Many companies are focusing on cost-cutting to keep profits growing, but the benefits are mostly going to shareholders instead of the broader economy, as management conserves cash rather than bolstering hiring and production. Harley, for example, has announced plans to cut 1,400 to 1,600 more jobs by the end of next year. That is on top of 2,000 job cuts last year — more than a fifth of its work force.
As companies this month report earnings for the second quarter, news of healthy profits has helped the stock market — the Standard & Poor’s 500-stock index is up 7 percent for July — but the source of those gains raises deep questions about the sustainability of the growth, as well as the fate of more than 14 million unemployed workers hoping to rejoin the work force as the economy recovers.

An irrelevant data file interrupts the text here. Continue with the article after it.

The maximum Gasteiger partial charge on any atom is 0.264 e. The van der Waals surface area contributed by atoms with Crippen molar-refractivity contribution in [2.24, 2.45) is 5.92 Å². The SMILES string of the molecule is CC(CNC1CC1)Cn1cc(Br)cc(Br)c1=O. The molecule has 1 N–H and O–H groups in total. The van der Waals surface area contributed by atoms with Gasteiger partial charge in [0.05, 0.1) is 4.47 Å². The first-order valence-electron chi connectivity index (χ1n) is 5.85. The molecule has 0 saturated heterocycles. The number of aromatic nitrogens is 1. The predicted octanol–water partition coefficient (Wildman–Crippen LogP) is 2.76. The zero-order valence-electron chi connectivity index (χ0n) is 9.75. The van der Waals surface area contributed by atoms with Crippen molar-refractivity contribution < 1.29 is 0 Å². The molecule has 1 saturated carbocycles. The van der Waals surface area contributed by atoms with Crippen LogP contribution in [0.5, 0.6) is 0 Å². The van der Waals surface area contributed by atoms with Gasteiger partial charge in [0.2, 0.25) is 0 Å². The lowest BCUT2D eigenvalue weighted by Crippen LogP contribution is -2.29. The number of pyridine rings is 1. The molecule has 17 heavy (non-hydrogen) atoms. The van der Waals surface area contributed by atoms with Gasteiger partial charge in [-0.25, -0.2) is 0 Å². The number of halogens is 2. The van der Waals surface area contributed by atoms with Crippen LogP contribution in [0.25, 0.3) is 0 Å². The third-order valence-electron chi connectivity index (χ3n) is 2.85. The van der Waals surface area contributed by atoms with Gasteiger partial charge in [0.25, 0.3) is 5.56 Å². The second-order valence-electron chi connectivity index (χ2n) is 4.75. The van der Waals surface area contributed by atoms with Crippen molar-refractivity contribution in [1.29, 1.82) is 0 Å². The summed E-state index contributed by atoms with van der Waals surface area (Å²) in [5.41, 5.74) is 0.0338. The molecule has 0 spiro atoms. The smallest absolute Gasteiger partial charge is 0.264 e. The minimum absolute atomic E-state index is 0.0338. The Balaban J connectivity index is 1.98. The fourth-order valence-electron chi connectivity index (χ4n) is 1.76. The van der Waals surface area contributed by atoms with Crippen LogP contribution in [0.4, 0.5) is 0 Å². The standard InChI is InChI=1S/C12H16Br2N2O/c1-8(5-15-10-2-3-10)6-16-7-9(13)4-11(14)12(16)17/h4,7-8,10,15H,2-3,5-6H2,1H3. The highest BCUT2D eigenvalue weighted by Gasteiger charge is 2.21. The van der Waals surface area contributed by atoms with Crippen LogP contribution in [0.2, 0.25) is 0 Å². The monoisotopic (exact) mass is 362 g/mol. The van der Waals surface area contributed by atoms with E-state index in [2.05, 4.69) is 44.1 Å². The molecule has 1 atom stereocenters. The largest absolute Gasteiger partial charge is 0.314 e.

“Because of high unemployment, management is using its leverage to get more hours out of workers,” said Robert C. Pozen, a senior lecturer at Harvard Business School and the former president of Fidelity Investments. “What’s worrisome is that American business has gotten used to being a lot leaner, and it could take a while before they start hiring again.”
And some of those businesses, including Harley-Davidson, are preparing for a future where they can prosper even if sales do not recover. Harley’s goal is to permanently be in a position to generate strong profits on a lower revenue base.
Monday, July 26, 2010
Productivity Gains Keeping Hiring Intentions In Check
In the previous article, I noted that while durable goods manufacturing has increased, it has done so with fewer and fewer employees. This trend is occurring throughout the economy: